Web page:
If I were on a board of directors, I’d be asking this question of the CEO: What’s the ROI on our recruiting investment? In other words, how is our human resources department spending our recruiting budget, and what do we get for it?
(Maybe I’m thinking more like a director these days because of this recent two-part CMO.com article, "Ascending To The Board." The second part of the series can be found here. And you might want to check out another related story, "The Well-Behaved Board Of Directors: Nose In—Fingers Out.")
It’s a loaded question. But I challenge any CEO to show me the metrics and to give me a good answer. You should challenge your HR department to do the same. My bet is you won’t like the answer.
This isn’t the first time I’ve discussed “How HR Engineered Its Own Funeral.” The problem is really simple: Your HR department probably does not recruit. It merely hires who comes along. And that’s why HR should get out of the hiring business entirely. Either outsource the function (Boo! That would be nuts. You’d lose your competitive edge.), or start doing your own recruiting (Say what?) and insist that the managers who work for you do the same.
That’s right: You should be spending at least 20% of your time doing the most important management task there is: Finding talent that keeps the joint running. That’s your job. Just because HR says they’ll do it is no reason for you to let this critical task be handled by silly database algorithms. The quality of your hires is your job. It’s your neck.
A new survey released by HR watchdog CareerXroads tells a troubling story. CXR has been surveying companies for over a decade, and they ask a simple question: What were your sources of hires last year? In other words, where did your new hires come from?
Every year since I’ve been tracking this survey, the story has been much the same: Most hires—about 25%—come from personal referrals. About the same proportion come from a company’s own Web site—jobs it posts for the public to see.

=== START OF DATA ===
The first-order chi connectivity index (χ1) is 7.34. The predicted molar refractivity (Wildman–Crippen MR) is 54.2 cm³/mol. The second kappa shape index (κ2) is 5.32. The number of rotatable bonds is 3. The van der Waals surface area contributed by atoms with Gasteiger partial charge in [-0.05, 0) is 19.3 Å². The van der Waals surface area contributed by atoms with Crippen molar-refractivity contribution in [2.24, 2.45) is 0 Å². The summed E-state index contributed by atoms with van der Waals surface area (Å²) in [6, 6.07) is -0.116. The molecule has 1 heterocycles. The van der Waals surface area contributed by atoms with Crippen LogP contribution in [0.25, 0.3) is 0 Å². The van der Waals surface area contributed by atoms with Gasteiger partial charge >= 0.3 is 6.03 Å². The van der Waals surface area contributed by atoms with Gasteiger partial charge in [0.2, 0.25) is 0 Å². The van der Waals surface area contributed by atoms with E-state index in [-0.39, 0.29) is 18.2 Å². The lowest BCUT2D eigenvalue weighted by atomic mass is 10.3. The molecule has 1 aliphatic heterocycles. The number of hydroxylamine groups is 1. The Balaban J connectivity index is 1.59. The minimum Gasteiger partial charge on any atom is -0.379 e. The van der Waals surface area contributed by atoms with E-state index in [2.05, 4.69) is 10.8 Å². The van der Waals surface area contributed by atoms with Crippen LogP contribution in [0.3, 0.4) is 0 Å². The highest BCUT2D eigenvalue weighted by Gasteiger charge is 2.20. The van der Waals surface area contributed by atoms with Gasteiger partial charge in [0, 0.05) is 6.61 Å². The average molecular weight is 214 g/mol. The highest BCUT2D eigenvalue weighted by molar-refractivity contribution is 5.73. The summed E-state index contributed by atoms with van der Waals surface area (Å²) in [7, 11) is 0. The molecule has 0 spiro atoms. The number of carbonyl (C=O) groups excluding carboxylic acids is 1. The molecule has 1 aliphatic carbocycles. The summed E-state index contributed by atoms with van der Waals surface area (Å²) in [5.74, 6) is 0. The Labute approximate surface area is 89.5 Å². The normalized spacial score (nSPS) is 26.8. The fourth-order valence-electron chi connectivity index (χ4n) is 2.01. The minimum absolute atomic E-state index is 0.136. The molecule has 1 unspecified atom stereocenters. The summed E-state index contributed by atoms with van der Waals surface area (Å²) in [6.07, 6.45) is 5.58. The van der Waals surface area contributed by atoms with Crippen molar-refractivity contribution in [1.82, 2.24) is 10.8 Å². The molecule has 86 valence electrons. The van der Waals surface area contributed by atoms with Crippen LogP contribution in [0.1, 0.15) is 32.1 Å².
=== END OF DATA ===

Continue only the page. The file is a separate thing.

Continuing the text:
So, where does actual recruiting fit in to your company’s strategy? Well, almost nowhere. Sadly, your HR recruiters almost never go out to find, steal, seduce, cajole, and bring home the very best candidates that they have identified as the talent you need. HR just does not engage in that kind of competitive behavior. Next time you talk to your vice president of sales, ask whether your top sales reps wait for customers to be delivered to them on their computer screens by an “intelligent agent” that brings prospects to their door.
While reporting on how employers use job boards, one of the important questions CXR asked employers is this:
“What part of the Job Board’s two major services did you use: Post & Pray or Resume Search?”
Yes, it’s an inside joke in HR circles: “Post & Pray” means HR publishes a job description and prays someone will come along. (Is it any wonder HR complains it gets so many applicants that it has no time to send out thank-you notes to anyone?) It turns out that HR doesn’t bother much with actually searching for appropriate resumes in the job board databases it pays to use.
The survey says 60% of employers are “mostly posting” positions and waiting for who comes along. Only 8.6% actually search for the candidates they want. Keep in mind—even this extremely limited “searching” is done only within the confines of a job board database. Precious few HR recruiters go out into the professional community to actually recruit top talent.
If it doesn’t bother you that your HR “recruiters” spend most of their time fielding “applicants” from Monster.com and CareerBuilder, then consider these ROI-crushing statistics from CXR: Monster was reported as the source of hires 1.3% of the time last year, and CareerBuilder 1.2%. Yet last year the employment system dumped $1.1 billion into Monster.com alone. You do the math.
So take a good look at what your company’s recruiters are doing. CXR reports that “most recruiters are reluctant to cold-call someone who is not familiar with their firm or not clearly interested in their job even though they are obviously on the market.” Go back to your v.p. of sales and ask, “Are our sales reps reluctant to cold-call?”
Your recruiters spend virtually no time recruiting because they don’t understand your business or how to approach talent in the field. My advice: That’s your job. Please wake up and start recruiting, because no one else at your company is doing it for you. They’re posting and praying on your behalf.